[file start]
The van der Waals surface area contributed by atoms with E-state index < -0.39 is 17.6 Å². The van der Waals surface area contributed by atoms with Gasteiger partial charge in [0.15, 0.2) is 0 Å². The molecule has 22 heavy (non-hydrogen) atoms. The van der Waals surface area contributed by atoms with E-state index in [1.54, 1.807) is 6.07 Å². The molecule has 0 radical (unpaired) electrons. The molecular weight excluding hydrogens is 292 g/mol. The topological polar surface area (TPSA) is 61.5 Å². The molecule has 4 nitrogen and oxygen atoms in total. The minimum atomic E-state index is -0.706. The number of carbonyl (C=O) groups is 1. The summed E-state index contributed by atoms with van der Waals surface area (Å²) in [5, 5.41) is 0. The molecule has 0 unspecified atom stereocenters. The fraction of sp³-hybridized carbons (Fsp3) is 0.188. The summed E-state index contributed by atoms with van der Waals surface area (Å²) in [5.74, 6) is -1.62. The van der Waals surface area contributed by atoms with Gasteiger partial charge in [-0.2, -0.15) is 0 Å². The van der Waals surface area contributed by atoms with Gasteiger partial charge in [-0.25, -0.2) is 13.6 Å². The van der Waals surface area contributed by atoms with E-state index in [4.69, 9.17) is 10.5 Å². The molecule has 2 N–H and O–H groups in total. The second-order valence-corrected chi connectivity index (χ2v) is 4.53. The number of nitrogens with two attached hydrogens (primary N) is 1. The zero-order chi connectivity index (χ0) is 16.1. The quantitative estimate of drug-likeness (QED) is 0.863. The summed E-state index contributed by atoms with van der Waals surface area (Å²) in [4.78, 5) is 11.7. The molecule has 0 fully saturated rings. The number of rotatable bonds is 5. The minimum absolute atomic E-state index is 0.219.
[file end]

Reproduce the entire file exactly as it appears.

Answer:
The van der Waals surface area contributed by atoms with E-state index < -0.39 is 17.6 Å². The van der Waals surface area contributed by atoms with Gasteiger partial charge in [0.15, 0.2) is 0 Å². The molecule has 22 heavy (non-hydrogen) atoms. The van der Waals surface area contributed by atoms with E-state index in [1.54, 1.807) is 6.07 Å². The molecule has 0 radical (unpaired) electrons. The molecular weight excluding hydrogens is 292 g/mol. The topological polar surface area (TPSA) is 61.5 Å². The molecule has 4 nitrogen and oxygen atoms in total. The minimum atomic E-state index is -0.706. The number of carbonyl (C=O) groups is 1. The summed E-state index contributed by atoms with van der Waals surface area (Å²) in [5, 5.41) is 0. The molecule has 0 unspecified atom stereocenters. The fraction of sp³-hybridized carbons (Fsp3) is 0.188. The summed E-state index contributed by atoms with van der Waals surface area (Å²) in [5.74, 6) is -1.62. The van der Waals surface area contributed by atoms with Gasteiger partial charge in [-0.2, -0.15) is 0 Å². The van der Waals surface area contributed by atoms with Gasteiger partial charge in [-0.25, -0.2) is 13.6 Å². The van der Waals surface area contributed by atoms with E-state index in [4.69, 9.17) is 10.5 Å². The molecule has 2 N–H and O–H groups in total. The second-order valence-corrected chi connectivity index (χ2v) is 4.53. The number of nitrogens with two attached hydrogens (primary N) is 1. The zero-order chi connectivity index (χ0) is 16.1. The quantitative estimate of drug-likeness (QED) is 0.863. The summed E-state index contributed by atoms with van der Waals surface area (Å²) in [4.78, 5) is 11.7. The molecule has 0 fully saturated rings. The number of rotatable bonds is 5. The minimum absolute atomic E-state index is 0.219.